West Virginia senior services providers want to know how the COVID pandemic has affected the delivering of care, meals, and other assistance to West Virginia’s elderly.
Jennifer Brown, President of the West Virginia Directors of Senior and Community Services (WVDSCS), told the Legislature’s Select Committee on PEIA, Seniors, and Long Term Care on Sunday that WVDSCS asked the West Virginia University Bureau of Business and Economic Research to survey senior citizens about their needs and the services the association’s members provide.
Click here for a video link for Jennifer Brown’s testimony. (Adjust time to 2:10.)
Click here for coverage from the West Virginia Press Association.
Ms. Brown, who also is Executive Director of the Wyoming County-based Council on Aging Inc. and All Care Home and Community Services Inc., said WVDSCS members are coping with the effects of the COVID pandemic, which has changed the way senior services providers support their clients.
“With the occurrence of COVID and less financial certainty, our member agencies are working to better understand our clients and their needs and how we can best serve them,” Ms. Brown said.
“While state code tasks the Bureau of Senior Services to assess the needs of our state’s elderly, our association has taken on a project with Dr. John Deskins of the West Virginia University Bureau of Business and Economic Research to survey our seniors about their needs and the services our members provide.”
She said COVID-related funding has helped senior services agencies, but she expects the increased costs the agencies are experiencing will outlast COVID-related government funding.
“During our spring conference, the Bureau of Senior Services reported that it will need an additional $5 million or $6 million to continue nutrition services at the current level,” Ms. Brown said. “The Bureau has not requested that funding, and we are working to meet that challenge.”
Providing background, Ms. Brown said senior services providers are nonprofit agencies that face the same operational and financial challenges confronting private employers.
Ms. Brown said senior services providers have been in operation for more than 50 years and evolved from the Older Americans Act that Congress passed in the 1960s. The act was designed to provide ongoing care, nutrition, and other services to help older Americans live in their homes as long as possible.
She said senior services providers today employ more than 3,000 people who serve 30,000 residents in the state, and those services allow clients to remain in their homes.
Ms. Brown said local boards oversee senior services providers that provide nutrition programs through home-delivered meals or meals served on site, transportation, social activities, skills training, and many other services. The programs, she said, help clients avoid isolation and loneliness.
Ms. Brown said in-home care includes assistance with bathing, general grooming, and light housekeeping if deemed medically necessary. Association members also offer respite programs for caregivers, Alzheimer’s and dementia programs, and other resources.
“Senior citizens who remain in their homes are more comfortable,” she said. “They enjoy a better quality of life. It is that simple. Furthermore, such an approach is far more cost effective.”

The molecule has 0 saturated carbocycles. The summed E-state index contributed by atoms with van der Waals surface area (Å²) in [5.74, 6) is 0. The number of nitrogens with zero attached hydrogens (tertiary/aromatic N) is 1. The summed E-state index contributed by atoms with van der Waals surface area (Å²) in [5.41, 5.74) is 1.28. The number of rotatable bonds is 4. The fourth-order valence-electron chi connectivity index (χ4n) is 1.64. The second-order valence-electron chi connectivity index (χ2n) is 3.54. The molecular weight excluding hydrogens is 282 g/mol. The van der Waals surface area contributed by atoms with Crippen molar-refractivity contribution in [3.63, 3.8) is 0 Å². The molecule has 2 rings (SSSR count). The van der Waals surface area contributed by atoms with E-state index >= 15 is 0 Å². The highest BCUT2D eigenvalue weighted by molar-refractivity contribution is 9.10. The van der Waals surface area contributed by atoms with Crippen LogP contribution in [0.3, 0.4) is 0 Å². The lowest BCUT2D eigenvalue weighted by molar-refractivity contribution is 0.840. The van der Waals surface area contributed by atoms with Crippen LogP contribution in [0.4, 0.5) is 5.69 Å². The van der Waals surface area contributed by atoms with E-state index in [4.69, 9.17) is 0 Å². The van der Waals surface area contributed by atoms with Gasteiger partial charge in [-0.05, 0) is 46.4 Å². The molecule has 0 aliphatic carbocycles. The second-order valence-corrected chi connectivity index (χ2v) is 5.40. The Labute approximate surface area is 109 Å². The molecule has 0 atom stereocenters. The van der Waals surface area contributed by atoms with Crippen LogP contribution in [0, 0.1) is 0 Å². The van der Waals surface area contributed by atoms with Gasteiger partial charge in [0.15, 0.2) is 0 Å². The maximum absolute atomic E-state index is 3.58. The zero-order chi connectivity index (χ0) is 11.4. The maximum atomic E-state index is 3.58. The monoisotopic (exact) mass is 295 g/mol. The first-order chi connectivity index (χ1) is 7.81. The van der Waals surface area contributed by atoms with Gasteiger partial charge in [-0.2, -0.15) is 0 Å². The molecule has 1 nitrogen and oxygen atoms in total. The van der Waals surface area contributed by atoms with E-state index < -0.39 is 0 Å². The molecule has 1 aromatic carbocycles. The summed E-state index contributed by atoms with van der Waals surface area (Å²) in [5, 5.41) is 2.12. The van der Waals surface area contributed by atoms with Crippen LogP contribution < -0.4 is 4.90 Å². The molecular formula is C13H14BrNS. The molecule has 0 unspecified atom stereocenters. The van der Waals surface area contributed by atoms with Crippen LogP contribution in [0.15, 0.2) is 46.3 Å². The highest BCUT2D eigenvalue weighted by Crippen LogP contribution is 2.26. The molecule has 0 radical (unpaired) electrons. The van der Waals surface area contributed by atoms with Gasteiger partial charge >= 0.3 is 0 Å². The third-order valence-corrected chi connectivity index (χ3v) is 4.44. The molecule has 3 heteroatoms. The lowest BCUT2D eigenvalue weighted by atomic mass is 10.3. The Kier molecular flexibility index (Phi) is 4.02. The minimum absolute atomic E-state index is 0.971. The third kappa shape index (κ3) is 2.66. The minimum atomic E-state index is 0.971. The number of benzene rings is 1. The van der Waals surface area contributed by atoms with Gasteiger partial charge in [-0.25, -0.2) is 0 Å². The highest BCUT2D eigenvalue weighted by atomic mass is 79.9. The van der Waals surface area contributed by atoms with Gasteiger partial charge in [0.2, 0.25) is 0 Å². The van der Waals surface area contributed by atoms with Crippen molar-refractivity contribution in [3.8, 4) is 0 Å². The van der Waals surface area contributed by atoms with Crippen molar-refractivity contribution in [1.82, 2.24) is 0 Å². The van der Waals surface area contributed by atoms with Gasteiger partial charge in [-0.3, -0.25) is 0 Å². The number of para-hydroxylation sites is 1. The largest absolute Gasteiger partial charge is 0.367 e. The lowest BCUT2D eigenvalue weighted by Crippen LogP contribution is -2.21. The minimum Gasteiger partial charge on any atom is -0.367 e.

She said many West Virginians have moved to other states, leaving behind elderly parents and other relatives.
“Those aging citizens may have few if any others nearby to help them,” Ms. Brown said. “That is where senior services providers are making a difference.”
Ms. Brown told the committee the major challenge is revenue not keeping pace with needs. She said waiting lists for meals or transportation are the result of funding and staffing shortages, noting that her agency could use 25 to 30 more people right now.
To support the research project with WVU, the association asked the West Virginia Bureau of Senior Services and the West Virginia Bureau of Medical Services to provide five years of data regarding senior services, Ms. Brown said.
“We believe fresh information from Dr. Deskins will give us a clearer picture of the needs of our senior citizens and the amount of support we will need to deliver those services,” Ms. Brown said. “Our goal is to complete the project by December, when we hope Dr. Deskins will be able to deliver a formal presentation of his findings.”
Senator Eric Nelson of Kanawha County asked a follow-up question.
“What hit me was the comment you made of unused year-end monies that you, I guess, have to give back,” Senator Nelson said.
Ms. Brown responded that the Bureau of Senior Services does not have the ability to reallocate funds at the end of the fiscal year if an agency has unspent funds. About $1.5 million was unspent last year, she said, adding that the practice has become a trend.
Senator Nelson said he would like to have more history about senior services.
Chairman Matthew Rohrbach of Cabell County agreed, saying he’d experienced the situation as a member of his local senior center board.
Senator Charles Clements of Wetzel County asked about senior agencies’ difficulty in retaining employees. Ms. Brown responded that it’s a challenge throughout the state to find people who will provide in-home care.
Delegate Brent Boggs of Braxton County asked about elderly residents who may not know what services are available. Ms. Brown agreed it was a challenge.
“We are struggling to provide help for the people we have now, so that’s the dilemma,” she said.
Delegate Boggs noted that he has had difficulty finding people to care for his elderly parents in the home.
“This is one of the most important issues this Legislature deals with,” Chairman Rohrbach said at the conclusion of the meeting.